By Ben Carroll
From Sept. 1-6, poor and working people from across the world will march on the “Wall Street of the South” in Charlotte, N.C.
The Coalition to Protest at the Democratic National Convention held its national organizing conference April 14 in Charlotte to discuss action plans. Activists from throughout North Carolina, South Carolina, Ohio, Florida, Colorado, Minnesota, Wisconsin and Detroit, Atlanta, New York City and Philadelphia discussed and adopted action plans for the first week in September.
The coalition represents more than 60 organizations from across the country, including organized labor, peace and anti-war groups, students and youth, immigrant rights organizations, Occupy groups and more.
Reports and updates were heard from members of the Bill of Rights Defense Committee; Committee to Stop FBI Repression; Coalition to March on the RNC; Farm Labor Organizing Committee, AFL-CIO; the Moratorium Now! Coalition to Stop Foreclosures, Evictions and Utility Shut-offs; North Carolina Coalition Against Corporate Power; Occupy 4 Jobs Network; United 4 the Dream; Occupy groups throughout North Carolina and other states; and the Wisconsin Bail Out the People Movement, among others.
Plans for actions take shape
The conference resolved to call a major March on Wall Street South demonstration on Sunday, Sept. 2. Charlotte is second only to New York City in the amount of finance capital concentrated in the city. It is home to the world headquarters of Bank of America and the eastern headquarters of Wells Fargo, two of the most notorious and hated institutions among the big banks because of the attacks they are making on our communities — with home foreclosures, student loan debt, funding the prison-industrial complex and more.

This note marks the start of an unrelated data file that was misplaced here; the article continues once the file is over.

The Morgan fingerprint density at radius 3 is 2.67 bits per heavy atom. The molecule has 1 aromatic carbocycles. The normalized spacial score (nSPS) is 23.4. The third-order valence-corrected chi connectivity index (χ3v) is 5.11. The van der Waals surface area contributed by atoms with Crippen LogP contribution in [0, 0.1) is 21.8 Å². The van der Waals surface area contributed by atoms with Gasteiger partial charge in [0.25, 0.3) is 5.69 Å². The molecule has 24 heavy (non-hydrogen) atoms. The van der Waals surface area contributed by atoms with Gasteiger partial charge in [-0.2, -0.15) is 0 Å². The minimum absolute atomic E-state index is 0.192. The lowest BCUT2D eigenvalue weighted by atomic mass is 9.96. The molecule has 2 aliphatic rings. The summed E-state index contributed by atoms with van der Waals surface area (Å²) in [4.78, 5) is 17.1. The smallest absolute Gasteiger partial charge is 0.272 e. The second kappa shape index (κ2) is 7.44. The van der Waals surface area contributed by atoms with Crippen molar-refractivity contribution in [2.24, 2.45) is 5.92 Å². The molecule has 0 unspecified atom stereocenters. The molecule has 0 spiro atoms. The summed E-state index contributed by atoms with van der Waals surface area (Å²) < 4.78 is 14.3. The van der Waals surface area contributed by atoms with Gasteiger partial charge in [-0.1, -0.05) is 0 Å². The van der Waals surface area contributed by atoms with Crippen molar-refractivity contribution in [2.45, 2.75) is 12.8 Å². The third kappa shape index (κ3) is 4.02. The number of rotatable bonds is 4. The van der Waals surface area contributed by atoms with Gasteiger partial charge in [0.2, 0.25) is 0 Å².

Other actions discussed and adopted for the week of Sept. 1-6 include a Southern Worker’s Assembly; a People’s Tribunal on the Banks; supporting Charlotte’s Labor Day march; and a Youth/Student “Education not Deportation” Festival. Occupy events and actions will also take place throughout the week.
Mayra Arteaga, an activist with the youth immigrant rights group United 4 the Dream, reported that “The conference went extremely well. There was a lot of support from other organizations to help us mobilize Latino/a youth and students to participate in the actions around the DNC, especially the ‘Education not Deportation’ festival, and to encourage us in our goals to get the word out about the need for education in this country.”
Organizers demand right to protest
The city of Charlotte still has not granted any protest permits despite the coalition’s efforts to secure permits for the past seven months. If the city does not grant them, the coalition will launch a major campaign to demand the city issue permits.
The coalition, along with leaders from organizations across the U.S., held a press conference at the Bank of America Stadium in Charlotte on April 13 to announce plans to march during the DNC and to again demand permits. Elena Everett, co-chair of the Legal and Permits working group of the coalition, said, “The rights of the people to present their demands for economic, social and political justice to the delegates of a major electoral party must not be curtailed by excessive delay tactics.”
“We won’t tolerate any effort to stop us from exercising our constitutional rights to protest,” said Larry Holmes, with Occupy 4 Jobs in New York. “If they have to arrest 10,000 of us, if we have to fill the jails … we will be here.”
Reports from RNC organizing
A delegation from the Coalition to March on the RNC traveled from Florida to attend the conference and report on their organizing for protests during the Republican National Convention, to be held in Tampa from Aug. 27-30. Their coalition is also fighting the city of Tampa for permits to march on the opening day of the convention. The two coalitions are working closely together and building solidarity for demonstrations at the conventions of the two pro-war, pro-Wall-Street parties.
An organizer with the N.C. Coalition Against Corporate Power also gave an update on an upcoming major demonstration at Bank of America’s shareholders’ meeting on May 9 in Charlotte.
Overall, the conference represented a big step forward in the work to build for demonstrations during the DNC and to sharpen the focus on the big banks and corporations that call Charlotte home.
Over the coming months, organizers with the coalition will be participating in many mobilizations across the country as well as conducting an organizing and outreach tour to help spread the word and engage a broader base around the Sept. 1-6 actions.
For more information and to find out how you can get involved, visit protestdnc.org, email firstname.lastname@example.org, or call 704-266-0362.